The Ippolita Collective brought a humorous and refreshing change of perspective into the attempt to search and formulate solutions for one of the issues addressed by the second session of the Society of the Query conference, namely Digital Civil Rights. They proposed to change the “what” style of questioning associated with positions of domination, as in “what is to be done?” into a “how” style of approaching issues in order to avoid surrendering to fear, paranoia or the desire to control and protect every aspect of your interactions with technology. While if you ask yourself the “what” questions you may end up in paranoid positions such as luddism or technocracy, if you have the “how” attitude, then you are a curious individual, with a desire to learn and to understand, to share and exchange knowledge with others. You may even be some sort of hacker.
The “how” attitude, an attitude which will bring you to media literacy, is, as the Ippolita Collective explains, a convivial model. As opposed to the industrial model of productivity, the convivial model implies maintaining autonomy, creativity and personal freedom in interaction with individuals or technology. How would one build up this model of conviviality? The answer, according to the artistic and research group is to build convivial tools! A convivial tool is not something that you can purchase but something that you have to build yourself in order to have it match your own needs. It is something that you enjoy creating, like making your own wiki.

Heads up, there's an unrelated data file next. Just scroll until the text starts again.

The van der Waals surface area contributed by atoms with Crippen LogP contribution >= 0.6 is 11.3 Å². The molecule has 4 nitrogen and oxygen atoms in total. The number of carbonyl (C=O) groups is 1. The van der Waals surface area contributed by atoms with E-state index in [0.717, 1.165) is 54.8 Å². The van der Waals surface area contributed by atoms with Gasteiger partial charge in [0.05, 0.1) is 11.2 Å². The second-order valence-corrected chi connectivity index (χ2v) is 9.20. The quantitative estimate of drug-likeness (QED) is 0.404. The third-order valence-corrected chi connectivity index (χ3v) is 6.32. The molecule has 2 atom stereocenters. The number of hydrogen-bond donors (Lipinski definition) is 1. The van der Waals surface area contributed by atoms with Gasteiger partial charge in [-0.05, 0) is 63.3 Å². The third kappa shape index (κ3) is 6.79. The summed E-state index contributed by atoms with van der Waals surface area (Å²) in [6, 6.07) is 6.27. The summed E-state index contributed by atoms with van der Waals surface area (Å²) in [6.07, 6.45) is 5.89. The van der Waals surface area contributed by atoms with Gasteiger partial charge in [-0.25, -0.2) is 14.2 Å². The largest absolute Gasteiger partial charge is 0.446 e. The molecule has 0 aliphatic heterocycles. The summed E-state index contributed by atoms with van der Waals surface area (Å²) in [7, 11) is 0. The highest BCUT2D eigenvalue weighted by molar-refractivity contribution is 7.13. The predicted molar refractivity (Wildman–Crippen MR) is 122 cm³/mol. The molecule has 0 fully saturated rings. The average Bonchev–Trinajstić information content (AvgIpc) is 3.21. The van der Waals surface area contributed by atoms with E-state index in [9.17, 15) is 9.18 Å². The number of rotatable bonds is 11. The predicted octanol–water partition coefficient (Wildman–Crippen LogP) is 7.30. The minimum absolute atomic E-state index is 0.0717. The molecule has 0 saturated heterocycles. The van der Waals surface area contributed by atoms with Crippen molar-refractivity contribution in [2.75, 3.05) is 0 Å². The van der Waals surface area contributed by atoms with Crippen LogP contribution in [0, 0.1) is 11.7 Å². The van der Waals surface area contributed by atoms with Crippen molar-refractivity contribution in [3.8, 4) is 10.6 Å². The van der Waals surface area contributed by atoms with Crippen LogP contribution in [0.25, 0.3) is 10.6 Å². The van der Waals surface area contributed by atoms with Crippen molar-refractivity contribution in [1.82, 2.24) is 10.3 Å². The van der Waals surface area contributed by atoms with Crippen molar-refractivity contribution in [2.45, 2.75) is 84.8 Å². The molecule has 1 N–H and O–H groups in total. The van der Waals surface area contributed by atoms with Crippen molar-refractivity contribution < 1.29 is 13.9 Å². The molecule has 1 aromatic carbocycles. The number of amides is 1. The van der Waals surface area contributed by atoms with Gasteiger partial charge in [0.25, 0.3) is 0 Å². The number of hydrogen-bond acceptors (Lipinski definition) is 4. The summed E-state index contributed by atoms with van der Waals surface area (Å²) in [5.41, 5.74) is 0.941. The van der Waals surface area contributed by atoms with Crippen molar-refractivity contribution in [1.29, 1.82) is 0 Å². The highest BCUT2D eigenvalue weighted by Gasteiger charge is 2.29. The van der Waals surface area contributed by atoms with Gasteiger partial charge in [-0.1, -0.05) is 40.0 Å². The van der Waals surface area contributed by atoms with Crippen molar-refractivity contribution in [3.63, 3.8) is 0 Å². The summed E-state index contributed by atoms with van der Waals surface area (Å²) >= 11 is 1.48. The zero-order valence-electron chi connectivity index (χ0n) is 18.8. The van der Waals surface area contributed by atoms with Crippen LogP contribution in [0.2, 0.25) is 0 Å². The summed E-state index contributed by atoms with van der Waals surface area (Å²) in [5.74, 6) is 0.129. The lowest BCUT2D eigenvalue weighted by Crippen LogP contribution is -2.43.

Can the convivial attitude be applied in approaching our Google/ digital rights/ privacy issues? The Ippolita Collective already has, and the result is a tool named SCookies which you can download for free here. The application takes its slogan, “Share your Cookies!” literally and mixes your cookies with the cookies of other individuals who have installed it, in order to alter your profile and render it unreliable. While it may not be the solution, the SCookies application is emblematic of a style, an attitude of approaching an issue such as digital civil rights.
The Ippolita Collective has recently finished a book on Google, The Dark Side of Google, which you can download for free from their website.
Photos by Anne Helmond.